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Administration Reduces Deficit Projection in Mid-Session Review Administration Reduces Deficit Projection in Mid-Session Review

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Administration Reduces Deficit Projection in Mid-Session Review


The national debt clock in New York City as it looked on Feb. 15, 2000.(Chris Hondros/Getty Images)

The Obama administration lowered its projection for the 2011 deficit on Thursday to $1.316 trillion, down 20 percent from February’s projection of $1.645 trillion.

The Aug. 2 debt-ceiling deal and an increase in revenues changed the administration’s deficit outlook, according to a mandatory review of the budget sent to Congress by the administration. The Mid-Session Review, carried out by the Office of Management and Budget, revised estimates of receipts, outlays, budget authority, and the deficit for fiscal 2011 to 2021.


The review cited three “significant developments” leading to its new projection. First, the appropriations legislation for the rest of fiscal 2011 cut $80 billion relative to the president’s budget request. The president’s revised fiscal framework, which called for $4 trillion in deficit reduction over 12 years, laid the groundwork for the third development: the debt-ceiling negotiations this summer, which led to the creation of the super committee charged with finding at least $1.5 trillion in additional deficit reduction.

OMB Director Jacob Lew said that a $150 billion increase in revenues also contributed to the lower deficit projection. A detailed breakdown of the receipts largely attributes the revenue growth to technical adjustments and new reporting tools for individual income taxes. The review also pointed out that the increased tax revenue was only partially offset by downward trends in corporate taxes.

The report made clear that tax revenues could be heavily effected if the 2001 and 2003 Bush-era tax cuts are allowed to expire. President Obama opposed extending the cuts last year and used their looming expiration as a bargaining chip in his negotiations with Congress over raising the debt limit. The report reiterated Obama's pledge to block an extension of the cuts, citing the potential for revenue increase of $866 billion over 10 years.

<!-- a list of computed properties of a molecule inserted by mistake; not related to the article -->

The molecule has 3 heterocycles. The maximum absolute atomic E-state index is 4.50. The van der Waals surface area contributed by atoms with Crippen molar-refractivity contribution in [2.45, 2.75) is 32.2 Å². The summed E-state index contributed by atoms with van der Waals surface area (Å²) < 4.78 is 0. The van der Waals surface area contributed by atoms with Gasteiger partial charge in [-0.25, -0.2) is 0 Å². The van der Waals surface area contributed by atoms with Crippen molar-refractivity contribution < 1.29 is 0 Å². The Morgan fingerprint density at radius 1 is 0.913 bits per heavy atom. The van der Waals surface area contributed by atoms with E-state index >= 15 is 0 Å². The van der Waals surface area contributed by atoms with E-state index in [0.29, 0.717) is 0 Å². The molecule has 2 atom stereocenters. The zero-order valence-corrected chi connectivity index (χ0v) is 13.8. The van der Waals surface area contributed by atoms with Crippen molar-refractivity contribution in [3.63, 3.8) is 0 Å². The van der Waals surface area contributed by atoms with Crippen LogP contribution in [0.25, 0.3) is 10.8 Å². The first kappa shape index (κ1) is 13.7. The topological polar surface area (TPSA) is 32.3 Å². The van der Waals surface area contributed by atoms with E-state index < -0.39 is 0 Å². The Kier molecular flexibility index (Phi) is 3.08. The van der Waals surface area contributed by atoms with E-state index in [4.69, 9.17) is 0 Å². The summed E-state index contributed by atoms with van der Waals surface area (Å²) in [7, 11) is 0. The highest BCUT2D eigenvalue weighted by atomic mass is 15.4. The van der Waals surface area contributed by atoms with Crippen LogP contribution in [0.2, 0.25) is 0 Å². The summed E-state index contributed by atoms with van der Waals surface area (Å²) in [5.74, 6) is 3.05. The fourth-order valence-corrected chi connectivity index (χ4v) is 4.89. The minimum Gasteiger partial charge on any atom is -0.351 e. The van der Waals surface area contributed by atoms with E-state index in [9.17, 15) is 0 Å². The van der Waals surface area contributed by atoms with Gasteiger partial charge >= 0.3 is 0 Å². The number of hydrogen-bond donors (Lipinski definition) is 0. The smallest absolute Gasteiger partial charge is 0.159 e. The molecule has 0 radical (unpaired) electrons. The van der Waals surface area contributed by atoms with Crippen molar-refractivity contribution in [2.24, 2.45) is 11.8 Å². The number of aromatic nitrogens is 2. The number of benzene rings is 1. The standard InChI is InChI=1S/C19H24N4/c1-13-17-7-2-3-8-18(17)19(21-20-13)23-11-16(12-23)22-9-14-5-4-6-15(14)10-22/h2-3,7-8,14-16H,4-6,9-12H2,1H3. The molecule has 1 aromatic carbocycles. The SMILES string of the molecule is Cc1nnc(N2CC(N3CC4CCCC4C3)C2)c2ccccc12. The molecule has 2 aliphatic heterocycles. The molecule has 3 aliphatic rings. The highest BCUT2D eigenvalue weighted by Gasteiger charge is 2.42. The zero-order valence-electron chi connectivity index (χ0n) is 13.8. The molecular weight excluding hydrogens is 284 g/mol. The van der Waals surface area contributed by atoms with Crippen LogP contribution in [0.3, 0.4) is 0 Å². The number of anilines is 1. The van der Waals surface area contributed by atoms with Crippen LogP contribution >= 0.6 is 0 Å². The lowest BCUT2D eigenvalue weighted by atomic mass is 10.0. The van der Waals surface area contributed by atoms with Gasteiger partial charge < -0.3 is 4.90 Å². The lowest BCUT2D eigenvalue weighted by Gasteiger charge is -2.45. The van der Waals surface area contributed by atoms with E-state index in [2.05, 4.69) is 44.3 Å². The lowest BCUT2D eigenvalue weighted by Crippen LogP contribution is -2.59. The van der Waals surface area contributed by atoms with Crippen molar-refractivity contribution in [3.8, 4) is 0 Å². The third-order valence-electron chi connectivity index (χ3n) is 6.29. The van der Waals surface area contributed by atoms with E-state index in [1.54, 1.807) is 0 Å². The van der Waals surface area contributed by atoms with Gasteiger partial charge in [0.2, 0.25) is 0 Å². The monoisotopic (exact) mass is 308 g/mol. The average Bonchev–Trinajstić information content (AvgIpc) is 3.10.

Despite the recent economic slowdown, the administration expects GDP growth to eventually reach the previously forecast 2.5 percent in the long run as the impact of recent events dissipates. The reason is that the economy is operating below its capacity, and so the potential for a “sharp recovery” is present.

The administration also expects unemployment to average 8.8 percent in 2011, down from its current level of 9.1 percent, and to fall to 7.7 percent by 2013. Its view is rosier than that of the nonpartisan Congressional Budget Office and Blue Chip forecasts, which project unemployment to remain elevated for a longer period of time. All three expect the unemployment rate to eventually settle between 5 and 6 percent.

The revised estimate hinges on a number of assumptions not entirely within the administration’s control. It assumes that deficit reductions will be shared across security and non-security programs for the next 10 years, that caps on discretionary spending would generate $420 billion in savings on security programs, and that the 2001 and 2003 Bush-era tax cuts will expire at the end of 2012.

The review also called the super committee’s recommendations “key” to placing the budget on a fiscally sustainable path. Obama is expected to call for further long-term deficit reduction, exceeding the $1.5 trillion in cuts the bipartisan committee has been charged with finding, in a speech next week. But if the committee fails to reach agreement, automatic triggers will kick in to cut $1.2 trillion.


“OMB’s report shows that we still have a lot of work to do to put our nation’s fiscal house in order,” Senate Budget Committee Chairman Kent Conrad, D-N.D., said in a statement. “It is my hope the [super] committee exceeds its $1.5 trillion target,” he added.

The administration reduced its near-term growth projections due to economic turmoil in the first half of the year. The persistent weakness of the housing market, fiscal consolidation at the state and local government level, turmoil in the Middle East, the earthquake and tsunami in Japan, and the sovereign debt crisis in Europe all contributed to slower economic growth.

“Congress must appreciate that the economy is still wrestling with the after-effects of a very severe recession,” the review said.

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In its opening summary, OMB said that the administration would focus on boosting jobs as it works to reduce the long-term deficit. Super-committee member Chris Van Hollen, D-Md., also pointed to the new OMB projections as evidence the group will need to focus heavily on job creation to reduce the deficit in the long-term. "I look forward to working with my colleagues to develop a plan focused on boosting economic growth now and cutting the deficit in a balanced way that addresses expenditures and revenue," he said in a statement.

Obama will introduce a major package of jobs initiatives next Thursday.The administration has been tight-lipped on what the package will include, but noted in the review that tax cuts, infrastructure ideas, and measures targeted at the long-term unemployed and particularly troubled sectors of the economy were all on the table.

Kelsey Snell contributed contributed to this article.

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